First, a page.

Certain vocational milestones stand out in my mind. There was the day my grade two teacher typed up my first story and told me I should be a writer someday. My first article published in the school newspaper.
The first time someone who did not know me in real life left a comment on my blog. The first time Rachel Held Evans shared one of my posts. The day I signed with an agent. The day I signed my book contract.
And now: the first time I preached in my home church on a Sunday morning.
(And yes, I’m purposely using the word “preach”—not the more acceptable words we women usually employ when we’re at the front of a church: “sharing” or “talking,” even “ministering” perhaps. Preach. It’s a strong word, isn’t it? I want to reclaim the word “preaching” for women and so, as usually happens, I needed to take a walk down the road I’m encouraging other women to take.)
I have spoken at a few women’s events here and there, a couple of university class Q&As on writing or Christian feminism. And I love being with women; it’s one of my favourite things, a comfort place for me now. Of course, I am always nervous and worried and over-prepared, and then I go and end up falling in love with another group of women who love Jesus and want to love well. Church basements are my happy place. In fact, this past Saturday, I spent time with Hillside Community Church’s ladies, and they were so warm, so friendly, so real, I could have hugged them all (and I did, in fact, hug a good many of them).
A few months ago, I met with our senior pastor, and he invited me to preach this past Sunday. I love our church‘s leadership team for many reasons, but our pastor gave me yet another reason in that meeting: He wanted to make sure I knew that I didn’t have to preach a Jesus Feminist kind of teaching message. If I wanted to, fine, great, go ahead with full support.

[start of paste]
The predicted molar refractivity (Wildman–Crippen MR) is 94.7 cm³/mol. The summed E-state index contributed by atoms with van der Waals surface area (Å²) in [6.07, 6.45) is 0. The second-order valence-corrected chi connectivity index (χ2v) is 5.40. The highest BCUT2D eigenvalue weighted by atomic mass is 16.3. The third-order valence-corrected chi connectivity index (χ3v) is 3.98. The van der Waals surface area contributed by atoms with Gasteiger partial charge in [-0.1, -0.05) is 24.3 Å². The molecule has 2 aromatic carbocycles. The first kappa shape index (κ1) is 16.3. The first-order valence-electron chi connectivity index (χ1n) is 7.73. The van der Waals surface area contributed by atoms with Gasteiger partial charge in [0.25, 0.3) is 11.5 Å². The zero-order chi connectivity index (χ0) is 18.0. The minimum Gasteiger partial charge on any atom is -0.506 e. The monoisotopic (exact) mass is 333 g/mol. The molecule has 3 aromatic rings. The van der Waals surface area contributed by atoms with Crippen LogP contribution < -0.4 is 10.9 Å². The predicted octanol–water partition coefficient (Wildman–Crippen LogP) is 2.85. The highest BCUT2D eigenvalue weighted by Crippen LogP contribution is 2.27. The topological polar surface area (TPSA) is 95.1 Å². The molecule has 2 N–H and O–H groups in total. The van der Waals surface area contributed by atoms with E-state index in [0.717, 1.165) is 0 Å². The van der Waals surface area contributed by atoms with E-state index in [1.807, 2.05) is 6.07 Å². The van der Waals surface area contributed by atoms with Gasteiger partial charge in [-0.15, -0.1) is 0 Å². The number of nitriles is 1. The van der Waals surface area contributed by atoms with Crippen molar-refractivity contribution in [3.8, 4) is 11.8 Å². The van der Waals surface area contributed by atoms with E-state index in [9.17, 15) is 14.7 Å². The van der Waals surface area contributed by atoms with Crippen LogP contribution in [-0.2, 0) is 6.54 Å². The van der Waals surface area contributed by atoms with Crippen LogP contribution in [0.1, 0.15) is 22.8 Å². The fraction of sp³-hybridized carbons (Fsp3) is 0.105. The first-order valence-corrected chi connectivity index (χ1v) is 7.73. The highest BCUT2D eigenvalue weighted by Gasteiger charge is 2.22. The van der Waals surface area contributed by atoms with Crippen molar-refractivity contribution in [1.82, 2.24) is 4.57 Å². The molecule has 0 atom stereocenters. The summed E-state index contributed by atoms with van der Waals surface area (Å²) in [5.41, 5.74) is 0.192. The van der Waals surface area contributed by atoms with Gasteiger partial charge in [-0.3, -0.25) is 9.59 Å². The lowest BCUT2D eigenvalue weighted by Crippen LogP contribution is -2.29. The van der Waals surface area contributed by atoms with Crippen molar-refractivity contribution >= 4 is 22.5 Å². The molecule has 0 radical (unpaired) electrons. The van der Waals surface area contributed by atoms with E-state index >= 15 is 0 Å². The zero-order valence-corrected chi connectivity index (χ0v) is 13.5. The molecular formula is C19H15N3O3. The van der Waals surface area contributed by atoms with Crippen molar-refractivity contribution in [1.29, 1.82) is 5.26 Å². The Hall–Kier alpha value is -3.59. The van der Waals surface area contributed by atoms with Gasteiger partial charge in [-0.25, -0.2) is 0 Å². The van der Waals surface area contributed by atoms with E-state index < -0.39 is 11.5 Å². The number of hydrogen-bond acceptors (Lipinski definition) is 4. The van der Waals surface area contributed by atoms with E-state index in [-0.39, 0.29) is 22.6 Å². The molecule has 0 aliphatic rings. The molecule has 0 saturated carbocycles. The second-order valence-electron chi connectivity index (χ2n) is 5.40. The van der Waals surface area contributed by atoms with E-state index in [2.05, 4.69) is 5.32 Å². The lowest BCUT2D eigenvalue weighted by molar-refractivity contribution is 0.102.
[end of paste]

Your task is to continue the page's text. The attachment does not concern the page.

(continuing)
But here I did not have to earn or justify or teach my way into my place in that pulpit because of my sex. In my church, it is settled, it is done: The gifts of the Spirit are not gender-based, and he wanted me just to get up there and preach. So I did.
I wear all black when I’m nervous. It makes me feel stronger, like my voice and my face will earn the attention, not my wardrobe. So sure enough, on Sunday, I was in all black. I put on a leather bracelet from my friend Idelette's travels in Africa, and I wore my girls-with-swords necklace. It was the first time for my husband, Brian, to hear me preach. He is a great preacher, and I still feel like this is backward somehow—like he should be the one up there preaching while I sit in the front row. But here we are, and I think he’s more excited and comfortable with this turn of our life than I am, to be honest.
I made it through. I only cried one time about how much I love Jesus. Okay, fine, two times. (Maybe three.) I still get so weepy when I try to talk about Jesus. He’s so lovely to me. I preached about finding God in our everyday lives, about overcoming our evangelical hero complex, and how our lives as they stand right now are an offering before God.
After a bit of time talking with friends afterward, I came home and took off my black clothes and put on my grubby shorts. I went to my kitchen for a little food therapy: I made chocolate chip cookies and homemade pizza.
My son Joe had a fever, so I put him to bed for a nap with Evelynn while Brian and Anne ran a few errands to Canadian Tire. Annie lost another tooth yesterday morning and was busy writing multiple notes to the tooth fairy. Brian brought an iced caramel macchiato home for me, and we kissed in the kitchen.
He said, “You know, I was surprised how good it was. You did really good, Sarah.” I knew what he meant and laughed. He was right. I was surprised how well it went too.
Sunday was terrifying because I am already so keenly aware of my inadequacies and failings, of all the ways that I am still in process, still so painfully in need of grace and kindness and transformation. And this is not a “congregation” or a “crowd”—this is my community. These are my friends. These are the people who have loved me back into intentional Christian community after my long period of disassociation with the institutions of the church.
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